1398 Views 3 Replies Latest reply: Sep 26, 2008 12:48 AM by Nik Hisham
No guarantees, but try this:
Repairing the Hard Drive and Permissions
Boot from your OS X Installer disc. After the installer loads select your language and click on the Continue button. When the menu bar appears select Disk Utility from the Installer menu (Utilities menu for Tiger and Leopard.) After DU loads select your hard drive entry (mfgr.'s ID and drive size) from the the left side list. In the DU status area you will see an entry for the S.M.A.R.T. status of the hard drive. If it does not say "Verified" then the hard drive is failing or failed. (SMART status is not reported on external Firewire or USB drives.) If the drive is "Verified" then select your OS X volume from the list on the left (sub-entry below the drive entry,) click on the First Aid tab, then click on the Repair Disk button. If DU reports any errors that have been fixed, then re-run Repair Disk until no errors are reported. If no errors are reported click on the Repair Permissions button. Wait until the operation completes, then quit DU and return to the installer. Now restart normally.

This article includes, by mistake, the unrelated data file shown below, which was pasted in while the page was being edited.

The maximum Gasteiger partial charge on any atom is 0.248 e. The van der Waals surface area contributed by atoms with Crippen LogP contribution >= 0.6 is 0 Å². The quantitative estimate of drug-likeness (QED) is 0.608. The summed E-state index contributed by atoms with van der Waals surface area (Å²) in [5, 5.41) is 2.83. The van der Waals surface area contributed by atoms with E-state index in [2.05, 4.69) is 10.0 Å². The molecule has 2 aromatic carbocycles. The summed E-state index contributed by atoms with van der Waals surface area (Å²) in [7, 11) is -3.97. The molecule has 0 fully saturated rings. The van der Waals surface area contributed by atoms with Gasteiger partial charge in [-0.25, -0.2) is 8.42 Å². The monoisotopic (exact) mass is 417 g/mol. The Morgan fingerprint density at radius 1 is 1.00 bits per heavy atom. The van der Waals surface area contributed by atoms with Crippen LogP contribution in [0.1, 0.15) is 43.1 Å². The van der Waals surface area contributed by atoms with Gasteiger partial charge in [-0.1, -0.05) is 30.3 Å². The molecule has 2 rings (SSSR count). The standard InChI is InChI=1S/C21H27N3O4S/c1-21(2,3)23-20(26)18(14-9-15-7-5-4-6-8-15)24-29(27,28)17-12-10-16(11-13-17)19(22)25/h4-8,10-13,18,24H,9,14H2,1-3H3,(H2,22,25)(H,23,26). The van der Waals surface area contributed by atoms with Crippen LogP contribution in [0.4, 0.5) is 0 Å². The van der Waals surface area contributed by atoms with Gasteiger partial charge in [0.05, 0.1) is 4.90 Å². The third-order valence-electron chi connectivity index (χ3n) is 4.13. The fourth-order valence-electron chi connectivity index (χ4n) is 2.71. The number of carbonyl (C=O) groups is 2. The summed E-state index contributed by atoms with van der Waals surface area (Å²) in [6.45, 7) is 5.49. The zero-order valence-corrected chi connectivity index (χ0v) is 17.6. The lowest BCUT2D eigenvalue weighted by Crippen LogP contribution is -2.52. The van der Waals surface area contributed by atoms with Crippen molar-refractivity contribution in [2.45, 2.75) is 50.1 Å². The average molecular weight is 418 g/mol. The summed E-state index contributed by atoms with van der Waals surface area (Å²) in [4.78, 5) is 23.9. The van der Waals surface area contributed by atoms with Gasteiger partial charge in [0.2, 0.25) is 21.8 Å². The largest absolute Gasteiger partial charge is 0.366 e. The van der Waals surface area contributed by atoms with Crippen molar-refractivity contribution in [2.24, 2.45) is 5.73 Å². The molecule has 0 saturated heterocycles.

If DU reports errors it cannot fix, then you will need Disk Warrior (4.0 for Tiger, and 4.1 for Leopard) and/or TechTool Pro (4.6.1 for Leopard) to repair the drive. If you don't have either of them or if neither of them can fix the drive, then you will need to reformat the drive and reinstall OS X.
If anyone is still looking for an answer for this, here it is.
Apparently, for my case, it was the cache files that were corrupted, which screwed up the Software Updater. To fix it, just delete all the files in ~/Library/Caches/com.apple.SoftwareUpdate
Note that ~ is your home directory.
Hope this helps a whole bunch of people.